Developed by: Studio MDHR
Published by: Studio MDHR
Available on: PC, Xbox One
Slogging my way through “Cuphead” made me feel old. This self-consciously retro game called to mind how much time has elapsed since the mystified journalists on 20/20 tried to understand the so-called “Nintendo Generation” of which I am a part. “Cuphead” not only reminded me of the time when 2D games were all the rage, it reincarnated for me the physical sensation of playing NES games like “Contra” or the arcade version of “Ghosts n’ Goblins.” Similar to those games of yore, it’s blisteringly hard from the jump. In truth, I found it torturous to get into. To my slight consternation, I discovered that I lack the patience to learn lengthy sequences of precise inputs the way I used to; however, once I let a bit of my agitation go and made peace with the retry option in the menus, I rediscovered how intoxicating it can be to cruise through areas of past difficulty in a Zen-like trance. “Cuphead” made me unusually aware of my neurons contorting themselves to create new muscle memories through dints of trial and error.
Anyone with the slightest fondness for the 1930s Betty Boop shorts or the old Warner Brothers cartoons should be wowed by the game’s presentation. For all who ever dreamed of the day that video games would look like bonafide cartoons, “Cuphead” is a sight to behold with its crackly, grainy, gorgeous animation and its exuberant period-themed music. I’ve made people sit through its opening number — a barbershop song about how Cuphead and his brother Mugman allowed their fondness for dice to lead them into contact with the devil — because it’s so charming.
The player’s duty is to help the guy with the straw dangling from his noggin get out of gambling debt by collecting the contracts of other adversaries who have bargained with the devil. Accomplishing that means persevering through the game’s more than two dozen boss battles and surviving its “Run n’ Gun” side-scrolling sections. In an interview with Time, lead artist Chad Moldenhauer, who co-directed the game with his brother Jared, said that he and his sibling revere games from the second half of the 80s through the nineties. Their fidelity to retro gaming is clear. In “Cuphead” there aren’t any regenerating life bars, health packs, or checkpoints. Rather, you start off with three hit points, then acquire the option to buy another with currency that can be found in the “Run n’ Gun” areas. Unless you’re hyper vigilant, those hit points can disappear in a flash. You either beat a boss, getting through a level with at least one hit point intact, or you do it all over from the beginning if you want to proceed.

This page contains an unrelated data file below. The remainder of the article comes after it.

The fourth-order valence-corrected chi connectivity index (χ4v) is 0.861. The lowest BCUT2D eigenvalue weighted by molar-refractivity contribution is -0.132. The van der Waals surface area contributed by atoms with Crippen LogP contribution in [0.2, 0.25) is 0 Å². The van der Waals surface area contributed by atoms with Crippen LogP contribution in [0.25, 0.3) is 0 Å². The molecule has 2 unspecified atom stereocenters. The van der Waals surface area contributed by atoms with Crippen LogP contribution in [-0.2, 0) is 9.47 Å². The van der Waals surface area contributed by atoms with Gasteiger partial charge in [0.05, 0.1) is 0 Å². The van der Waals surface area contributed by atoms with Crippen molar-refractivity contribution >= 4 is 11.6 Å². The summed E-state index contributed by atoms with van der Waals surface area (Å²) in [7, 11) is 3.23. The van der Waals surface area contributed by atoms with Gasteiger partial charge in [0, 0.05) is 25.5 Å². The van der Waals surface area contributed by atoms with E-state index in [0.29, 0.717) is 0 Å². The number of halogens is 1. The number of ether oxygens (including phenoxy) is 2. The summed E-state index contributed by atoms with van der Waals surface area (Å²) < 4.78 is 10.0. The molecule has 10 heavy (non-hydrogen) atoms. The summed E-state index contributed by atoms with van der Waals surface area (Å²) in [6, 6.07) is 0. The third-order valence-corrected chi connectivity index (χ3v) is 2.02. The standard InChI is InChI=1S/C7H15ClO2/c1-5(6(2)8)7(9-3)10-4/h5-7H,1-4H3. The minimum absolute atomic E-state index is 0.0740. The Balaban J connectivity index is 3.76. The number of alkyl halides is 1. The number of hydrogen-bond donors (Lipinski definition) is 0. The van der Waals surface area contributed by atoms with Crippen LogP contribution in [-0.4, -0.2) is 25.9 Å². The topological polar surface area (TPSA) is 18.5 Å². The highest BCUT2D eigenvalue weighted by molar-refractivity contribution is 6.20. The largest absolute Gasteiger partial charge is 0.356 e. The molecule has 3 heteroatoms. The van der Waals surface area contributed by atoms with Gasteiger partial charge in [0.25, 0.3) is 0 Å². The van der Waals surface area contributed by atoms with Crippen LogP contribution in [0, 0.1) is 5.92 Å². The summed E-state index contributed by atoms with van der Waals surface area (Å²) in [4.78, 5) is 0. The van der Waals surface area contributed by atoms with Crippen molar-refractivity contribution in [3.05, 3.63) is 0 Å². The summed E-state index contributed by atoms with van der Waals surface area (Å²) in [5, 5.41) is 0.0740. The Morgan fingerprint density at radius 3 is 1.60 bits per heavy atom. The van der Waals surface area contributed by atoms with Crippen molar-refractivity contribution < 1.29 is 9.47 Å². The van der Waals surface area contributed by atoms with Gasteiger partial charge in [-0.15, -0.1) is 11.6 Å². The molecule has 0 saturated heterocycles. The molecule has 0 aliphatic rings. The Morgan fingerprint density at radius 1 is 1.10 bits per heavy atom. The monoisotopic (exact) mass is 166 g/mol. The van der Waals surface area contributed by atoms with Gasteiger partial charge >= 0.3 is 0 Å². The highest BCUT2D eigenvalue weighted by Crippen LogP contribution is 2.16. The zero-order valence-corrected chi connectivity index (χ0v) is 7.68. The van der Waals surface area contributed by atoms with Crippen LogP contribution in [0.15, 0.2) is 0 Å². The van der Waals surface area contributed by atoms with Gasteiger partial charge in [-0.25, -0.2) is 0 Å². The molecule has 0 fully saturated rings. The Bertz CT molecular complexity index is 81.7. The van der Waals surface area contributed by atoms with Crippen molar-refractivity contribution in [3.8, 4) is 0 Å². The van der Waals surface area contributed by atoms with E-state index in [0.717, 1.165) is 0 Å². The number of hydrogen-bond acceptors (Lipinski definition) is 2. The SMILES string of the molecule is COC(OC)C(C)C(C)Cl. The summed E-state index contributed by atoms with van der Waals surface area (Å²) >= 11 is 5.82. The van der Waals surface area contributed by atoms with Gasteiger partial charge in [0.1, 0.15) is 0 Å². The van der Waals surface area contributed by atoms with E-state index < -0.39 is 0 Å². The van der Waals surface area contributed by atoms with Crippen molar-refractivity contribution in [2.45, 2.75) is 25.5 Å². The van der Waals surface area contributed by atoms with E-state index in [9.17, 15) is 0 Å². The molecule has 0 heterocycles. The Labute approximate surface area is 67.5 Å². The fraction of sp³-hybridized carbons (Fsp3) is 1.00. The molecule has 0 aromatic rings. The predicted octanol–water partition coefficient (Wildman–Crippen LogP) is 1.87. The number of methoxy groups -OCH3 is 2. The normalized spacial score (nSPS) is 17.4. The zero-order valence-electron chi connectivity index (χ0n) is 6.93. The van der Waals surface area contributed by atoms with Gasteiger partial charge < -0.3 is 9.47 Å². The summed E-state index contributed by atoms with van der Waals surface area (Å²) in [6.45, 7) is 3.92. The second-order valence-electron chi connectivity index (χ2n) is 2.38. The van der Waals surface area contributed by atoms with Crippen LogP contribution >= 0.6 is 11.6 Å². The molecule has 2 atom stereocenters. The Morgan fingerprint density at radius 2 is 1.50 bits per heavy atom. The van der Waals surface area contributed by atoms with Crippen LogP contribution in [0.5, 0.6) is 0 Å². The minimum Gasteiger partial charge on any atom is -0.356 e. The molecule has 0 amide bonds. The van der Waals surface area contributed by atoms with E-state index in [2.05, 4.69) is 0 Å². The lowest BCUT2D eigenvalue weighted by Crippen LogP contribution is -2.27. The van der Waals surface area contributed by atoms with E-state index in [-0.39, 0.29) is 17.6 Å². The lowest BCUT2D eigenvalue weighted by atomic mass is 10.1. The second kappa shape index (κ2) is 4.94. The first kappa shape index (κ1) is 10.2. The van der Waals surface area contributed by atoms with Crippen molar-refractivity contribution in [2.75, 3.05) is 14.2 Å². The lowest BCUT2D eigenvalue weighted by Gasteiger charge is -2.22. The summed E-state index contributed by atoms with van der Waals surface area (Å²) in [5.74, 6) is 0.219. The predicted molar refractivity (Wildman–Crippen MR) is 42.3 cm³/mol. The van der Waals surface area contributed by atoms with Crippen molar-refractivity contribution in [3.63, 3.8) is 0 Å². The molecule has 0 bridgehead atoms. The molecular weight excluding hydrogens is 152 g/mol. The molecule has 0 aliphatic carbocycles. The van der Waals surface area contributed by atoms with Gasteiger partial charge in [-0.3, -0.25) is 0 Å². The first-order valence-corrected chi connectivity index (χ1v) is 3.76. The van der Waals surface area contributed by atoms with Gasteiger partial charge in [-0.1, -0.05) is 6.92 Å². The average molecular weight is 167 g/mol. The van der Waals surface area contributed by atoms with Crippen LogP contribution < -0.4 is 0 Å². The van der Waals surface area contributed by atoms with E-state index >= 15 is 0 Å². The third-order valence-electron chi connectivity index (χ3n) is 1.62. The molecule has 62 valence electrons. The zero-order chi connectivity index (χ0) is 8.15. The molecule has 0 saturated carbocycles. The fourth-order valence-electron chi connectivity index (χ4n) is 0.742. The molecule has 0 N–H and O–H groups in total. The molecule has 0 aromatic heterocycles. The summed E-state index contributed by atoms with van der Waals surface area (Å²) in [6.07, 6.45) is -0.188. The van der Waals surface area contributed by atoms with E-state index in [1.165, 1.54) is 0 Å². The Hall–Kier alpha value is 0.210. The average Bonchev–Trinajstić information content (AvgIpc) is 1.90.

Bosses can be played on Simple or Regular difficulty. These fights tend to require you to stay on your toes for about two minutes, which can seem like an eternity when you’re constantly having to react perfectly against an onslaught of threats. Opting for the Simple difficulty usually removes one of the boss’s forms so that, for example, when you’re fighting the malevolent vegetables known as The Root Pack, you’ll encounter a potato that shoots clumps of dirt and a carrot that projects rings of psychic energy but not the baby onion who cries deadly tears.
It’s exceedingly rare that I opt for the easy mode in a game but I certainly did here to hold onto my sanity and to see enough of the game for evaluation.
At a certain point, I found myself getting so worked up over performing scores of correct moves (only to allow some slip-up to catastrophically derail my rhythm) that I adopted the habit of muting my TV so I could concentrate on learning the stages in as dispassionate a manner as possible. Another breakthrough came after I re-mapped the controls so that the dash move was tethered to the left shoulder button instead of the Y face button. This little tweak yielded outsized results as it enabled me to keep my thumb on X, or the fire, button at all times.
Although the game supports local co-op, so that you can play it with a friend in the same room, I found the extra support more a hinderance than an aide. Not only did I find that my friend and I tended to lose sight of our characters in hectic situations but we often died trying to revive each other. There is a brief window where you can jump on your companion’s departing ghost and bring it back in with one hit point, but because the game doesn’t grace players with an invincibility frame when jumping on a ghost, we were often hit when frantically attempting to rescue one another.
Yes, you can already find videos on YouTube of people who have bested all of the game’s bosses in no-hit runs, but that’s like saying that you can find videos of someone running a mile in under 4 minutes and fifteen seconds. Few people are destined to ever achieve such glory. Yet there is satisfaction to be had in venturing outside of your comfort zone.
Christopher Byrd is a Brooklyn-based writer who has been playing video games since the days of the Atari 2600. His writing has appeared in the New York Times Book Review, the Barnes & Noble Review, Al Jazeera America, the Guardian and elsewhere. Follow him on Twitter @Chris_Byrd.
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